Sharia in America: How Religious Laws Change

Presumptive presidential hopeful and former House Speaker Newt Gingrich wants Congress to pass "a federal law that says sharia law cannot be recognized by any court in the United States." The cause célèbre presumably animating Gingrich's concerns was a case in New Jersey involving a Moroccan immigrant whose wife alleged marital rape. The judge in the case rejected the wife's claim on the grounds that the husband's religious beliefs negated the likelihood of criminal intent. That these beliefs, which the judge presumed to be grounded in sharia, could actually exculpate this man, at least at the lower court level, proved to Gingrich that sharia was a mortal threat to American law, totally incompatible with "American values" and a contradiction of the most basic protections that Americans -- especially women -- take to be their birthright.

We may overlook for the moment that "marital rape" is a very recent concept in our American system, the first state to criminalize non-consensual sex between spouses being South Dakota in 1975 and the last being North Carolina in 1993. We may also overlook the unfounded assumption that the Moroccan man's understanding of sharia necessarily equals sharia. We may ignore as well Gingrich's appeal to "big government" as opposed to relying on the otherwise trusted market of ideas. We will even overlook the fact that a number of Christian conservatives have expressed reservations about the concept of "marital rape," arguing that marriage by definition implies consent to sex, even if it does not imply any right for either spouse to resort to violence. Instead, I would like to focus on what strikes me to be a much deeper and more problematic assumption underlying not only Mr. Gingrich's position but that of many others who see it as their duty to warn us about the dangers of sharia, often through painfully misinformed and misleading depictions.

A common approach to convincing people that sharia is at irreconcilable odds with America and that Muslims who argue otherwise are just not telling the truth is to refer to sharia manuals themselves, books written by Muslim jurists with the presumptive purpose of laying out the law of Islam. As the anti-sharia critics usually do not know Arabic themselves and are untrained in sharia, the books they rely on are invariably translations of books that are themselves invariably centuries old. Now, no one would claim to be able to give an accurate picture of contemporary Chinese, Indian or American law by citing manuals several centuries old. But when it comes to sharia, the assumption is that, as a religious law grounded in an unchanging divine revelation, the law itself must be fixed and unchanging. Thus, it makes no difference when or where a manual on sharia is written; these books all reflect the permanent, unchanging -- and unchangeable -- law of Islam.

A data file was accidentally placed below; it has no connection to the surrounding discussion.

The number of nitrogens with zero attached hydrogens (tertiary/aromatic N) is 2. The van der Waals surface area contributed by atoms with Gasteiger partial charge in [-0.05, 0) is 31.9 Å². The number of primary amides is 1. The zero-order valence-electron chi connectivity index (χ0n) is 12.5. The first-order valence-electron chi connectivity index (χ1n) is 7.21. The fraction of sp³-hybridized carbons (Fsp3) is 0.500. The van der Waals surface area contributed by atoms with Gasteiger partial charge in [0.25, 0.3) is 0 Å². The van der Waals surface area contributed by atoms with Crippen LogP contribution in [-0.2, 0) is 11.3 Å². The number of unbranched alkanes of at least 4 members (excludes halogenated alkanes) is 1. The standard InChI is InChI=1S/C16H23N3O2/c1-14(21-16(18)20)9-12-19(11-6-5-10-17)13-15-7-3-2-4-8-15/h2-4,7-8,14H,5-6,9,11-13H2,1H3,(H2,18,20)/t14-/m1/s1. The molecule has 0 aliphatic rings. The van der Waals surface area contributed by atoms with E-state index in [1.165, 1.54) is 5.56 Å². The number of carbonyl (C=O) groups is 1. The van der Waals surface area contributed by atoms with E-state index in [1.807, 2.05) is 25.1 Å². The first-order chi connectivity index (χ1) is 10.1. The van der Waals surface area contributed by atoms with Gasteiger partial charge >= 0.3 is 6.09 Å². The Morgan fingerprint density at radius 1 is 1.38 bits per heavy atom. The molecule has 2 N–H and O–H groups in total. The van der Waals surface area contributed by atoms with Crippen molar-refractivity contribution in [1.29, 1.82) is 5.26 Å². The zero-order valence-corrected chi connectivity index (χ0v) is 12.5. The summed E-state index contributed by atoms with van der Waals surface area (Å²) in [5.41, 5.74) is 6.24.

This kind of thinking takes me back to graduate school and an old friend of mine, a 13th century Egyptian jurist, Shihâb al-Dîn al-Qarâfî (on whom I wrote my dissertation). Al-Qarâfî noted that the problem of taking sharia to be the equivalent of the contents of books was a problem even for trained jurists. He pointed out, however, that sharia is not the mere contents of the Qur'ân, the teachings of the Prophet and the schools of law but an attempt to process lived reality in light of these. As a result, law books always include the jurists' responses to facts on the ground in addition to their relevant interpretations of scripture and of tradition. As such, just as the socio-political, cultural, economic and other aspects of the facts on the ground are likely to change, so too must the law. In this light, al-Qarâfî insisted, it was patently wrong to hold contemporary societies to conclusions reached by the jurists of the past contemplating the realities of the past. To clarify his point, he poses the following question and gives the following response: